The Four Great Classical are among the world's longest and oldest novels and are considered to be the pinnacle of China's achievement in classical novels, influencing the creation of many stories, plays, movies, games, and other forms of entertainment throughout East Asia, including China, Japan, Korea, and Vietnam.
The Four Great Classical are the most classic works in the history of Chinese literature, and they are the world's precious cultural heritage. The Four Great Classical have a high level of literature and artistic achievements in the history of Chinese literature. Their meticulous depiction and profound thoughts are praised by readers of all ages. The stories, scenes and characters in them have deeply influenced the Chinese people's ideas and values. It can be called four great monuments in the history of Chinese literature.
The Four Great Classic carries many cultural essences, which exert influence on many people's thinking and way of life in subtle ways and have far-reaching influence on the social trend of thought, social atmosphere and political ecology.
Romance of the Three Kingdoms
Romance of the Three Kingdoms, written by Luo Guanzhong, a novelist in the late Yuan and early Ming Dynasty, is China's first long chapter historical novel. It describes the history of nearly 100 years from the late Eastern Han Dynasty to the early Western Jin Dynasty. This epic tale incorporates hundreds of characters, weaving a multitude of complicated plotlines in its portrayal of the disintegration of a unified China into three warring kingdoms, the three states of Cao Wei, Shu Han, and Eastern Wu, and their eventual reconciliation and unification. The book reflects the political and military struggle in the Three Kingdoms era, the transformation of various social contradictions in the Three Kingdoms era, and summarizes the historical changes in this era, shaping a group of heroes who are all powerful.
Dream of the Red Chamber
Dream of the Red Chamber is about people and things that happened in a feudal family of a fictional Dynasty. It takes the emotional disputes among Jia Baoyu, Lin Daiyu and Xue Baochai as the main line, and through the description of some daily events, it reflects the love and hate of the women as the main body in the Grand View Garden of Jia family. At the same time, the second line of Jia family's decline reflects the decline of a large family and the ugly inner of this seemingly gorgeous family. Dream of the Red Chamber is an encyclopedic novel, which centers on the upper aristocratic society and vividly describes all the life of the feudal society in the first half of the 18th century. It makes full use of all the excellent traditional techniques of calligraphy, painting, poetry, song, music and other literature and art, and shows a tragedy of social life. The outstanding achievements of Dream of the Red Chamber in terms of ideological content and artistic skills have become "the peak of Chinese novel literature " in China.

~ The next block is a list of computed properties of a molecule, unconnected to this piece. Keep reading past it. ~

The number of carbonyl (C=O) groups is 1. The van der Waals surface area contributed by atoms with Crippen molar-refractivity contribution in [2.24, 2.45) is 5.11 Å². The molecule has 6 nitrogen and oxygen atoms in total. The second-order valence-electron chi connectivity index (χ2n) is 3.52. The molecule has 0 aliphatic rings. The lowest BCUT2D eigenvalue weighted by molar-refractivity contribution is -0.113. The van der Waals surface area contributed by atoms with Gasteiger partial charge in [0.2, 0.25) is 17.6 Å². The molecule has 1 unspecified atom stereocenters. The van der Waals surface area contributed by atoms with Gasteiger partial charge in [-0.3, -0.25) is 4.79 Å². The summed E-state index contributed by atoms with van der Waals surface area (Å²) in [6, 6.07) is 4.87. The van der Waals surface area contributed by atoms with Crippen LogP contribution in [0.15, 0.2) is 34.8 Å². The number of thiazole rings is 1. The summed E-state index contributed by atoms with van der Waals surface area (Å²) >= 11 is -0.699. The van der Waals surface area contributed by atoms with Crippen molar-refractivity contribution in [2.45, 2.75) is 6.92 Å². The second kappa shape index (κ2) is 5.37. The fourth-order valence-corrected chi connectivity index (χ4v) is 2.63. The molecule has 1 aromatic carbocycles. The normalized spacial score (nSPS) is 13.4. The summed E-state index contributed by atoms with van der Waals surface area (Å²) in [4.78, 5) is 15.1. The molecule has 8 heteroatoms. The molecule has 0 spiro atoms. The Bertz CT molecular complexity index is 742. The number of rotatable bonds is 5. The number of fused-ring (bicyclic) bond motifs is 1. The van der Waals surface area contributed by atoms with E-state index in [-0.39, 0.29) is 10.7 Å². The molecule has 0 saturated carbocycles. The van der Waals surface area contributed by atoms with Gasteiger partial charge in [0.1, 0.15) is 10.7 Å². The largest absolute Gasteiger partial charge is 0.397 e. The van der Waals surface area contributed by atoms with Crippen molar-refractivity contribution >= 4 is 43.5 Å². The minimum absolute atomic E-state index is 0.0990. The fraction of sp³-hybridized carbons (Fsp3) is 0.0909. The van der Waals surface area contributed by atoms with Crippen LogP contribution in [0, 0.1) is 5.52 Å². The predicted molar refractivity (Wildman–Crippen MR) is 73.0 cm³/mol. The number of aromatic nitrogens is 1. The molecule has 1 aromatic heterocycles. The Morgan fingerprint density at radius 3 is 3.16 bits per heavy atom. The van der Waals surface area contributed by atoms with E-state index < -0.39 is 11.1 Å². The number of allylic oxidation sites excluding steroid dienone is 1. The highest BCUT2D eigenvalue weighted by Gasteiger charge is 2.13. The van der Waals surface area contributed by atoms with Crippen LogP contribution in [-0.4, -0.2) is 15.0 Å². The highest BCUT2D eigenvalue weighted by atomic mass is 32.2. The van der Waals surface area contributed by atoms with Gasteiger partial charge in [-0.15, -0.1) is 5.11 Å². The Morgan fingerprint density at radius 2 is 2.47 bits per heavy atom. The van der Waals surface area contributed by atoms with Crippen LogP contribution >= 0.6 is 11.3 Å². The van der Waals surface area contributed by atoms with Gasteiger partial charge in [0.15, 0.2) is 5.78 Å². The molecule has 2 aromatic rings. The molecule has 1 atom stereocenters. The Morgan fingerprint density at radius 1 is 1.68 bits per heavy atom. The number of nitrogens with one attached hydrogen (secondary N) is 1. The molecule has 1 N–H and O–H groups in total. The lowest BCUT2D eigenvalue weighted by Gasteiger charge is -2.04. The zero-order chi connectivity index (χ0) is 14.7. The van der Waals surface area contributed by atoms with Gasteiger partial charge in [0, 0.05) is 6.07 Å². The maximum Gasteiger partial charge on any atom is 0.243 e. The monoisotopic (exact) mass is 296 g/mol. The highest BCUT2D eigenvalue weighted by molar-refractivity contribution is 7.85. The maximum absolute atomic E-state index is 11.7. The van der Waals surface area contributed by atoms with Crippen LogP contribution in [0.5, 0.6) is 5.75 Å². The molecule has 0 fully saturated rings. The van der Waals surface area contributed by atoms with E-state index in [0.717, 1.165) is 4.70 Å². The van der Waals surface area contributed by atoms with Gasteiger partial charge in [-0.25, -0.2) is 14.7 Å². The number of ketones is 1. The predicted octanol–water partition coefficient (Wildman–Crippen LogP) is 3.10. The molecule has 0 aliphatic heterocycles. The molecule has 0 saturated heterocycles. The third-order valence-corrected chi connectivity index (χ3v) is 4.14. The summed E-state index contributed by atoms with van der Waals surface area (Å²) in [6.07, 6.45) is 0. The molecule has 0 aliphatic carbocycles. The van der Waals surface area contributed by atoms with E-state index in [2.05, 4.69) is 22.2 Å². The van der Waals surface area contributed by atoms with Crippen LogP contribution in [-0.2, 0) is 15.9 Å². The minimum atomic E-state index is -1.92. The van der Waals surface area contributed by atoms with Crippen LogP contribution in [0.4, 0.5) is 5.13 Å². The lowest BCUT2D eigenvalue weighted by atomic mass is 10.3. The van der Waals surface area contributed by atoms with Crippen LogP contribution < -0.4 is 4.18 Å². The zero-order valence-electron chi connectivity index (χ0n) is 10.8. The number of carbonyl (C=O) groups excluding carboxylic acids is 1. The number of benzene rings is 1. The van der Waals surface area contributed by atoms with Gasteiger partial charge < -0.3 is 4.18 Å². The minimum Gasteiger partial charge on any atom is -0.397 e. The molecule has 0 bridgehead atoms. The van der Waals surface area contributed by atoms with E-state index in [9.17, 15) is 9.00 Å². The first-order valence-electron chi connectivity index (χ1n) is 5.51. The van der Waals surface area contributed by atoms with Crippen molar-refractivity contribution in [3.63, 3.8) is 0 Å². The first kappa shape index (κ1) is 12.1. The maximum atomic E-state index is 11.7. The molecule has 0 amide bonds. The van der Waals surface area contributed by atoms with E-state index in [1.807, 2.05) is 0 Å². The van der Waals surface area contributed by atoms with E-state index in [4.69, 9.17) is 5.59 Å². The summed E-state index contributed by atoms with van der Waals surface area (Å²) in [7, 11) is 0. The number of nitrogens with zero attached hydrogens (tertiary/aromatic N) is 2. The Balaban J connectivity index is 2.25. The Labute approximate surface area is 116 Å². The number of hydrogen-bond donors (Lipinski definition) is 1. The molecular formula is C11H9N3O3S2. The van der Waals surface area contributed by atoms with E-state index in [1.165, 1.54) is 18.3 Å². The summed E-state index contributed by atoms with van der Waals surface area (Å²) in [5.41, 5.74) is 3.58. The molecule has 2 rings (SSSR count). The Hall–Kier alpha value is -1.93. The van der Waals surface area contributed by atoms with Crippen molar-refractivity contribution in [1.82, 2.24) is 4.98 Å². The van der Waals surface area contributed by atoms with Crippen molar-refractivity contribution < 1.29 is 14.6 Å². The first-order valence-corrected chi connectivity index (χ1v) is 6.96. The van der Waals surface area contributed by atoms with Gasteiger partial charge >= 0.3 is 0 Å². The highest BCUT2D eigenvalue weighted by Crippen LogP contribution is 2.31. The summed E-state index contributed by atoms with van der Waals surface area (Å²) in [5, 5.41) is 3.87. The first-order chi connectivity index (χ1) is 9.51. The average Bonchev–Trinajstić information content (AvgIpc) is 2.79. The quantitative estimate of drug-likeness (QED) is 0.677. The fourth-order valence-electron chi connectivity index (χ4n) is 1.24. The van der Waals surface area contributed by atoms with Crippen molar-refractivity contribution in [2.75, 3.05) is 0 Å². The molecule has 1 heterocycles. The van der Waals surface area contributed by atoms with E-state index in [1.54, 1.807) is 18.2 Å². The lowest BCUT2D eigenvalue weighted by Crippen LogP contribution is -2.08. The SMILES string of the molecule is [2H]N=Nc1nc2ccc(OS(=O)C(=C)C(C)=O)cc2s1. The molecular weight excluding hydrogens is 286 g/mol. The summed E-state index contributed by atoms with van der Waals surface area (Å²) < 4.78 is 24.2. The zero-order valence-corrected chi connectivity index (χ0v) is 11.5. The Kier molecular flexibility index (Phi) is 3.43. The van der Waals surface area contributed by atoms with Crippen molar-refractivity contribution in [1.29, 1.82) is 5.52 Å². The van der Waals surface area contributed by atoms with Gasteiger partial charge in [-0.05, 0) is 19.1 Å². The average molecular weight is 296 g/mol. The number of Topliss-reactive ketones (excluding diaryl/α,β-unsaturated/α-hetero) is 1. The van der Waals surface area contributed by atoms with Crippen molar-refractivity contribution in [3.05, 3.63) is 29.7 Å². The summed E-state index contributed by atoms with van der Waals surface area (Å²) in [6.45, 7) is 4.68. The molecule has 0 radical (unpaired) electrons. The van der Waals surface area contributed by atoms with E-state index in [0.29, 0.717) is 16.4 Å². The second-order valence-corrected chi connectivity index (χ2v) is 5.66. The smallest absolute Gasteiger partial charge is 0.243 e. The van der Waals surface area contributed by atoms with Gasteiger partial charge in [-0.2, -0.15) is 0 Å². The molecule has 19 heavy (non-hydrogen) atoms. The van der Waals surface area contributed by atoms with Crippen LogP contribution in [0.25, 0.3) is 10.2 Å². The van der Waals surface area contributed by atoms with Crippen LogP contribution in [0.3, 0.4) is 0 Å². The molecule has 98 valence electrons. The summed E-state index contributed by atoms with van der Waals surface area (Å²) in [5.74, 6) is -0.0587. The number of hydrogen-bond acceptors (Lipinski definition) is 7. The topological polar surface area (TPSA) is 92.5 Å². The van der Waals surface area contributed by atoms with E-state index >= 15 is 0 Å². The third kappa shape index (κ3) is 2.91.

The Water Margin
Published in the 14th century, Water Margin was the first of the four classical novels to be released. The novel is set in the Song dynasty and depicts a group of outlaws who eventually go on to serve the Emperor in battling foreign invaders. It was based on the real-life story of the outlaw Song Jiang, who was defeated by the Emperor in the 12th century, and whose gang of 36 outlaws came to populate folk tales throughout China. These folk tales generated a mythology around Song Jiang which led to various dramatic adaptations and printed retellings. These precursors would all go on to inform Water Margin, which condensed and synthesized the various tales which had erupted around the Song Jiang story. Some have attributed Water Margin’s success to its ironic representation of common grievances against the ruling classes. Its depiction of outlaw’s rebellion tapped into resentments held by many during the Ming dynasty, and the novel was indeed banned for a period for its potential for promoting sedition. The novel has gone on to be the subject of numerous modern adaptations, and has continued contemporary relevance in its prototypical tale of rebellion, repression and subservience.
The Journey to the West
Perhaps the most influential of the four classic novels of Chinese literature, and certainly the most widely known beyond China’s borders, Journey to the West was written in the 16th century by Wu Cheng’en. The story itself was already a part of Chinese folk and literary tradition in the form of colloquial stories, a poetic novelette, and a six-part drama when Wu Cheng’en formed it into his long and richly humorous novel. It depicts the pilgrimage of the Buddhist monk Xuanzang to India, and his resultant travels through the Western provinces of China, accompanied by his three disciples. Whilst the framework of the story is based on Buddhism, the novel draws on a host of Chinese folk tales and mythology, as well as pantheism and Taoism to create its fantastical cast of characters and creatures. These creatures include various demons who Xuanzang encounters along his travels, and a variety of animal-spirits who assume human form. This latter category includes the three disciples, who are characterized as a monkey, a pig and a river ogre, and who are bound to Xuanzang as they attempt to atone for their past sins. Journey to the West was the most famous example of the Shenmo, and remains omnipresent in China, in a huge variety of adaptations.